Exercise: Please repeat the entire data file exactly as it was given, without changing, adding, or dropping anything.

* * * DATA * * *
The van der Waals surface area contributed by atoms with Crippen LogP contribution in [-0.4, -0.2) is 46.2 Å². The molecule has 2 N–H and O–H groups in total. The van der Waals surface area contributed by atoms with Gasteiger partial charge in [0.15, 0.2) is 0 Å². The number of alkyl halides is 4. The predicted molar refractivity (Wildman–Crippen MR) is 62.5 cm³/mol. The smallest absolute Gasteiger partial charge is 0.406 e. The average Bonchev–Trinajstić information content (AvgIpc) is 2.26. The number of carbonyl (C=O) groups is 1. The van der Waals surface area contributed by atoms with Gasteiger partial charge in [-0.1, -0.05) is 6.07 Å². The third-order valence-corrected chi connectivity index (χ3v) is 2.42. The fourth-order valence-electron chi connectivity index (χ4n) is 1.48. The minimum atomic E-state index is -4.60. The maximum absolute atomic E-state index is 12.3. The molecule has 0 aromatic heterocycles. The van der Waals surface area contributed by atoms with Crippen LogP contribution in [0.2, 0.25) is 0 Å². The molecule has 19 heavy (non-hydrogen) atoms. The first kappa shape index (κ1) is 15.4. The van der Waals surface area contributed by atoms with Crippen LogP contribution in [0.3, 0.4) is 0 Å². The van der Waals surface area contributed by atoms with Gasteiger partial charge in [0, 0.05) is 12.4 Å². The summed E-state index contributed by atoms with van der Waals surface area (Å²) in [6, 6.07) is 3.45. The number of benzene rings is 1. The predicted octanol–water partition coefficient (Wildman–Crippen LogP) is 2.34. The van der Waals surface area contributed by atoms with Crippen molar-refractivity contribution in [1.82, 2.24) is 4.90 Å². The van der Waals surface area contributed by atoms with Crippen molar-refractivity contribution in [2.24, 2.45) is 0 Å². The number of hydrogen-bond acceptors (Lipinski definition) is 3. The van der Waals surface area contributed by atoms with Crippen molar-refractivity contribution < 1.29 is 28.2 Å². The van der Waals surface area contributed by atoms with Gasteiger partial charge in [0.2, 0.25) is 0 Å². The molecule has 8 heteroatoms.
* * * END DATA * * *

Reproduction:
The van der Waals surface area contributed by atoms with Crippen LogP contribution in [-0.4, -0.2) is 46.2 Å². The molecule has 2 N–H and O–H groups in total. The van der Waals surface area contributed by atoms with Gasteiger partial charge in [0.15, 0.2) is 0 Å². The number of alkyl halides is 4. The predicted molar refractivity (Wildman–Crippen MR) is 62.5 cm³/mol. The smallest absolute Gasteiger partial charge is 0.406 e. The average Bonchev–Trinajstić information content (AvgIpc) is 2.26. The number of carbonyl (C=O) groups is 1. The van der Waals surface area contributed by atoms with Gasteiger partial charge in [-0.1, -0.05) is 6.07 Å². The third-order valence-corrected chi connectivity index (χ3v) is 2.42. The fourth-order valence-electron chi connectivity index (χ4n) is 1.48. The minimum atomic E-state index is -4.60. The maximum absolute atomic E-state index is 12.3. The molecule has 0 aromatic heterocycles. The van der Waals surface area contributed by atoms with Crippen LogP contribution in [0.2, 0.25) is 0 Å². The molecule has 19 heavy (non-hydrogen) atoms. The first kappa shape index (κ1) is 15.4. The van der Waals surface area contributed by atoms with Crippen LogP contribution in [0.3, 0.4) is 0 Å². The van der Waals surface area contributed by atoms with Gasteiger partial charge in [0, 0.05) is 12.4 Å². The summed E-state index contributed by atoms with van der Waals surface area (Å²) in [6, 6.07) is 3.45. The number of benzene rings is 1. The predicted octanol–water partition coefficient (Wildman–Crippen LogP) is 2.34. The van der Waals surface area contributed by atoms with Crippen molar-refractivity contribution in [1.82, 2.24) is 4.90 Å². The van der Waals surface area contributed by atoms with Crippen molar-refractivity contribution in [2.24, 2.45) is 0 Å². The number of hydrogen-bond acceptors (Lipinski definition) is 3. The van der Waals surface area contributed by atoms with Crippen molar-refractivity contribution < 1.29 is 28.2 Å². The van der Waals surface area contributed by atoms with Gasteiger partial charge in [0.2, 0.25) is 0 Å². The molecule has 8 heteroatoms.